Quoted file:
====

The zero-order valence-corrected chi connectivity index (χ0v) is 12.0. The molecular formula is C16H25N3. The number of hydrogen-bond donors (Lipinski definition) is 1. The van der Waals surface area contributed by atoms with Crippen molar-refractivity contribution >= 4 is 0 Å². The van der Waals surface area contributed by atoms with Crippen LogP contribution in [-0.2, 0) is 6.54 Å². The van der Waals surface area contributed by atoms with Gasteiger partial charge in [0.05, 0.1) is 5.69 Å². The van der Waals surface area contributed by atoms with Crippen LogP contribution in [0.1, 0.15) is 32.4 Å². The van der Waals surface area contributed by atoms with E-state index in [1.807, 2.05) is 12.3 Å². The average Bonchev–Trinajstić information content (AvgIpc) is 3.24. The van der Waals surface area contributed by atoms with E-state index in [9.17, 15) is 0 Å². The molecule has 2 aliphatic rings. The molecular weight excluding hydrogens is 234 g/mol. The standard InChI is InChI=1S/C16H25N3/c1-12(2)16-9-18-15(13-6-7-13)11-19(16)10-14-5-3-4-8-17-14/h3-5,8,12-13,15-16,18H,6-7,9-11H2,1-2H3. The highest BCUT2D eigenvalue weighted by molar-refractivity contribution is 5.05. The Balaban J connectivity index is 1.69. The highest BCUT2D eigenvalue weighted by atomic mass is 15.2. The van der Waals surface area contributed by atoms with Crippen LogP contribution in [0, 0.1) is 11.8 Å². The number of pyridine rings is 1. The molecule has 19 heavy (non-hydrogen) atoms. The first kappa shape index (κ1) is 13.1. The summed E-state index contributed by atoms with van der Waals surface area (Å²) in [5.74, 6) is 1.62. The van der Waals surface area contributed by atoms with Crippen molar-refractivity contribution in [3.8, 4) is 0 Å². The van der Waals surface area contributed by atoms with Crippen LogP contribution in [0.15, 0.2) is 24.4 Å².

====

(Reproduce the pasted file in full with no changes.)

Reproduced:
The zero-order valence-corrected chi connectivity index (χ0v) is 12.0. The molecular formula is C16H25N3. The number of hydrogen-bond donors (Lipinski definition) is 1. The van der Waals surface area contributed by atoms with Crippen molar-refractivity contribution >= 4 is 0 Å². The van der Waals surface area contributed by atoms with Crippen LogP contribution in [-0.2, 0) is 6.54 Å². The van der Waals surface area contributed by atoms with Gasteiger partial charge in [0.05, 0.1) is 5.69 Å². The van der Waals surface area contributed by atoms with Crippen LogP contribution in [0.1, 0.15) is 32.4 Å². The van der Waals surface area contributed by atoms with E-state index in [1.807, 2.05) is 12.3 Å². The average Bonchev–Trinajstić information content (AvgIpc) is 3.24. The van der Waals surface area contributed by atoms with E-state index in [9.17, 15) is 0 Å². The molecule has 2 aliphatic rings. The molecular weight excluding hydrogens is 234 g/mol. The standard InChI is InChI=1S/C16H25N3/c1-12(2)16-9-18-15(13-6-7-13)11-19(16)10-14-5-3-4-8-17-14/h3-5,8,12-13,15-16,18H,6-7,9-11H2,1-2H3. The highest BCUT2D eigenvalue weighted by molar-refractivity contribution is 5.05. The Balaban J connectivity index is 1.69. The highest BCUT2D eigenvalue weighted by atomic mass is 15.2. The van der Waals surface area contributed by atoms with Crippen LogP contribution in [0, 0.1) is 11.8 Å². The number of pyridine rings is 1. The molecule has 19 heavy (non-hydrogen) atoms. The first kappa shape index (κ1) is 13.1. The summed E-state index contributed by atoms with van der Waals surface area (Å²) in [5.74, 6) is 1.62. The van der Waals surface area contributed by atoms with Crippen molar-refractivity contribution in [3.8, 4) is 0 Å². The van der Waals surface area contributed by atoms with Crippen LogP contribution in [0.15, 0.2) is 24.4 Å².